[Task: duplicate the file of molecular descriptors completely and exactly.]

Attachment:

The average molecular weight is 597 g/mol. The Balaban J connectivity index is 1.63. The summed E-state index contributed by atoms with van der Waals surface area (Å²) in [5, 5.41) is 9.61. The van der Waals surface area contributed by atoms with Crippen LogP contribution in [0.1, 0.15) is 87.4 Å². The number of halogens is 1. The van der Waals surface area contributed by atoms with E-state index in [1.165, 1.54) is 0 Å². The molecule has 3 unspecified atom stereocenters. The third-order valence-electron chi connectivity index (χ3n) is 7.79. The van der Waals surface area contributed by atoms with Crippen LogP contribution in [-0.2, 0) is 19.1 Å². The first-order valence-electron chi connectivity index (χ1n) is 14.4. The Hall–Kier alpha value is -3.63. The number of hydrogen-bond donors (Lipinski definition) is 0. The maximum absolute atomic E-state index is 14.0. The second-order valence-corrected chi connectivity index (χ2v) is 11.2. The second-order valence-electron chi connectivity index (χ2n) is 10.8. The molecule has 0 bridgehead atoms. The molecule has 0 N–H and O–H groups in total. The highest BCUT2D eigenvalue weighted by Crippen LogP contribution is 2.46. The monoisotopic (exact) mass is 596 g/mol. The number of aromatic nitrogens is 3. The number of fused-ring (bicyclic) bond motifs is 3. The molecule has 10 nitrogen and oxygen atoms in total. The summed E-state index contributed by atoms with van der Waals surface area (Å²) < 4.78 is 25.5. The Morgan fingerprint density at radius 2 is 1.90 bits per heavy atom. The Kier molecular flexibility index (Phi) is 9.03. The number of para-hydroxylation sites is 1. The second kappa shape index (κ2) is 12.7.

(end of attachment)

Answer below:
The average molecular weight is 597 g/mol. The Balaban J connectivity index is 1.63. The summed E-state index contributed by atoms with van der Waals surface area (Å²) in [5, 5.41) is 9.61. The van der Waals surface area contributed by atoms with Crippen LogP contribution in [0.1, 0.15) is 87.4 Å². The number of halogens is 1. The van der Waals surface area contributed by atoms with E-state index in [1.165, 1.54) is 0 Å². The molecule has 3 unspecified atom stereocenters. The third-order valence-electron chi connectivity index (χ3n) is 7.79. The van der Waals surface area contributed by atoms with Crippen LogP contribution in [-0.2, 0) is 19.1 Å². The first-order valence-electron chi connectivity index (χ1n) is 14.4. The Hall–Kier alpha value is -3.63. The number of hydrogen-bond donors (Lipinski definition) is 0. The maximum absolute atomic E-state index is 14.0. The second-order valence-corrected chi connectivity index (χ2v) is 11.2. The second-order valence-electron chi connectivity index (χ2n) is 10.8. The molecule has 0 bridgehead atoms. The molecule has 0 N–H and O–H groups in total. The highest BCUT2D eigenvalue weighted by Crippen LogP contribution is 2.46. The monoisotopic (exact) mass is 596 g/mol. The number of aromatic nitrogens is 3. The number of fused-ring (bicyclic) bond motifs is 3. The molecule has 10 nitrogen and oxygen atoms in total. The summed E-state index contributed by atoms with van der Waals surface area (Å²) < 4.78 is 25.5. The Morgan fingerprint density at radius 2 is 1.90 bits per heavy atom. The Kier molecular flexibility index (Phi) is 9.03. The number of para-hydroxylation sites is 1. The second kappa shape index (κ2) is 12.7.